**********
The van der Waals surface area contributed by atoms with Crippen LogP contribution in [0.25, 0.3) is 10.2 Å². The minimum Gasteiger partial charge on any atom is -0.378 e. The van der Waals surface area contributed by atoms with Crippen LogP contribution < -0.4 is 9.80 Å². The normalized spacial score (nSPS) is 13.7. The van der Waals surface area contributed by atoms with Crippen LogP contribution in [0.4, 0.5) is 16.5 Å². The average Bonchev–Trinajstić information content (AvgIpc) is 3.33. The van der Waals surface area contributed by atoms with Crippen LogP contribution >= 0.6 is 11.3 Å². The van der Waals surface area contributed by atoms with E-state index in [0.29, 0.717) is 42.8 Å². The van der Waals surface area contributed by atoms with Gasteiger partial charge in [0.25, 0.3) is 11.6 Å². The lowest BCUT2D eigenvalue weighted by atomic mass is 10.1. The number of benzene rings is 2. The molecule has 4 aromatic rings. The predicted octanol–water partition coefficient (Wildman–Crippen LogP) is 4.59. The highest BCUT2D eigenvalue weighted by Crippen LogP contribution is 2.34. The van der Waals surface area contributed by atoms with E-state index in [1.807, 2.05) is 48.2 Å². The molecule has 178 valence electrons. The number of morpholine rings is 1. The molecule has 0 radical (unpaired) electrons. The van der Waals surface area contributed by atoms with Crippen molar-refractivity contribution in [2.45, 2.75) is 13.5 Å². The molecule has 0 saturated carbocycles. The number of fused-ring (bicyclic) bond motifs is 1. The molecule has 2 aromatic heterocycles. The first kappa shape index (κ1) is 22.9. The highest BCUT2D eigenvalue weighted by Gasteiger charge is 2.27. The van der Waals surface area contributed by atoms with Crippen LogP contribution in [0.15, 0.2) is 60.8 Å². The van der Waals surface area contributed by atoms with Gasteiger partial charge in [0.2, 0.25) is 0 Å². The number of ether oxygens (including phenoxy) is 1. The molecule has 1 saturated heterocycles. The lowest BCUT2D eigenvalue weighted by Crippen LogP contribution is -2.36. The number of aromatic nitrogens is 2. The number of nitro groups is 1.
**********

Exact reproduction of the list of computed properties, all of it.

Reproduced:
The van der Waals surface area contributed by atoms with Crippen LogP contribution in [0.25, 0.3) is 10.2 Å². The minimum Gasteiger partial charge on any atom is -0.378 e. The van der Waals surface area contributed by atoms with Crippen LogP contribution < -0.4 is 9.80 Å². The normalized spacial score (nSPS) is 13.7. The van der Waals surface area contributed by atoms with Crippen LogP contribution in [0.4, 0.5) is 16.5 Å². The average Bonchev–Trinajstić information content (AvgIpc) is 3.33. The van der Waals surface area contributed by atoms with Crippen LogP contribution >= 0.6 is 11.3 Å². The van der Waals surface area contributed by atoms with E-state index in [0.29, 0.717) is 42.8 Å². The van der Waals surface area contributed by atoms with Gasteiger partial charge in [0.25, 0.3) is 11.6 Å². The lowest BCUT2D eigenvalue weighted by atomic mass is 10.1. The number of benzene rings is 2. The molecule has 4 aromatic rings. The predicted octanol–water partition coefficient (Wildman–Crippen LogP) is 4.59. The highest BCUT2D eigenvalue weighted by Crippen LogP contribution is 2.34. The van der Waals surface area contributed by atoms with E-state index in [1.807, 2.05) is 48.2 Å². The molecule has 178 valence electrons. The number of morpholine rings is 1. The molecule has 0 radical (unpaired) electrons. The van der Waals surface area contributed by atoms with Crippen molar-refractivity contribution in [2.45, 2.75) is 13.5 Å². The molecule has 0 saturated carbocycles. The number of fused-ring (bicyclic) bond motifs is 1. The molecule has 2 aromatic heterocycles. The first kappa shape index (κ1) is 22.9. The highest BCUT2D eigenvalue weighted by Gasteiger charge is 2.27. The van der Waals surface area contributed by atoms with Crippen LogP contribution in [0.15, 0.2) is 60.8 Å². The van der Waals surface area contributed by atoms with Gasteiger partial charge in [0.2, 0.25) is 0 Å². The number of ether oxygens (including phenoxy) is 1. The molecule has 1 saturated heterocycles. The lowest BCUT2D eigenvalue weighted by Crippen LogP contribution is -2.36. The number of aromatic nitrogens is 2. The number of nitro groups is 1.